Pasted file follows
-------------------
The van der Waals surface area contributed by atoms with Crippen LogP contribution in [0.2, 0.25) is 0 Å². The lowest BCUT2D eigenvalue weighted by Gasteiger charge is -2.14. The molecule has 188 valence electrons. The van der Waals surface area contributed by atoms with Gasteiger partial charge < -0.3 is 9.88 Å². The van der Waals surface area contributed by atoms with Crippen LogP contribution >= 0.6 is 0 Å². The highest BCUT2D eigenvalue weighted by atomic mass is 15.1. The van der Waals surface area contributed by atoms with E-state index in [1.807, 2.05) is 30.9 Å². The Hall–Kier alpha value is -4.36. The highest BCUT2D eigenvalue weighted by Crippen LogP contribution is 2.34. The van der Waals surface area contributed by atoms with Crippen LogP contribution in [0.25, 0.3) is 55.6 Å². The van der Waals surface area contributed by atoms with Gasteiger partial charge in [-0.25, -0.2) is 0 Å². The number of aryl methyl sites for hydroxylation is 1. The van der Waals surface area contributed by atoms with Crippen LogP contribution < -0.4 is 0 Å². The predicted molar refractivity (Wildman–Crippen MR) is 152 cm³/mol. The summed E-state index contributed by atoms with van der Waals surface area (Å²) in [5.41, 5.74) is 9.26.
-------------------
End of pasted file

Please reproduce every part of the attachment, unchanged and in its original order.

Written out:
The van der Waals surface area contributed by atoms with Crippen LogP contribution in [0.2, 0.25) is 0 Å². The lowest BCUT2D eigenvalue weighted by Gasteiger charge is -2.14. The molecule has 188 valence electrons. The van der Waals surface area contributed by atoms with Gasteiger partial charge < -0.3 is 9.88 Å². The van der Waals surface area contributed by atoms with Crippen LogP contribution >= 0.6 is 0 Å². The highest BCUT2D eigenvalue weighted by atomic mass is 15.1. The van der Waals surface area contributed by atoms with E-state index in [1.807, 2.05) is 30.9 Å². The Hall–Kier alpha value is -4.36. The highest BCUT2D eigenvalue weighted by Crippen LogP contribution is 2.34. The van der Waals surface area contributed by atoms with Crippen LogP contribution in [0.25, 0.3) is 55.6 Å². The van der Waals surface area contributed by atoms with Gasteiger partial charge in [-0.25, -0.2) is 0 Å². The number of aryl methyl sites for hydroxylation is 1. The van der Waals surface area contributed by atoms with Crippen LogP contribution < -0.4 is 0 Å². The predicted molar refractivity (Wildman–Crippen MR) is 152 cm³/mol. The summed E-state index contributed by atoms with van der Waals surface area (Å²) in [5.41, 5.74) is 9.26.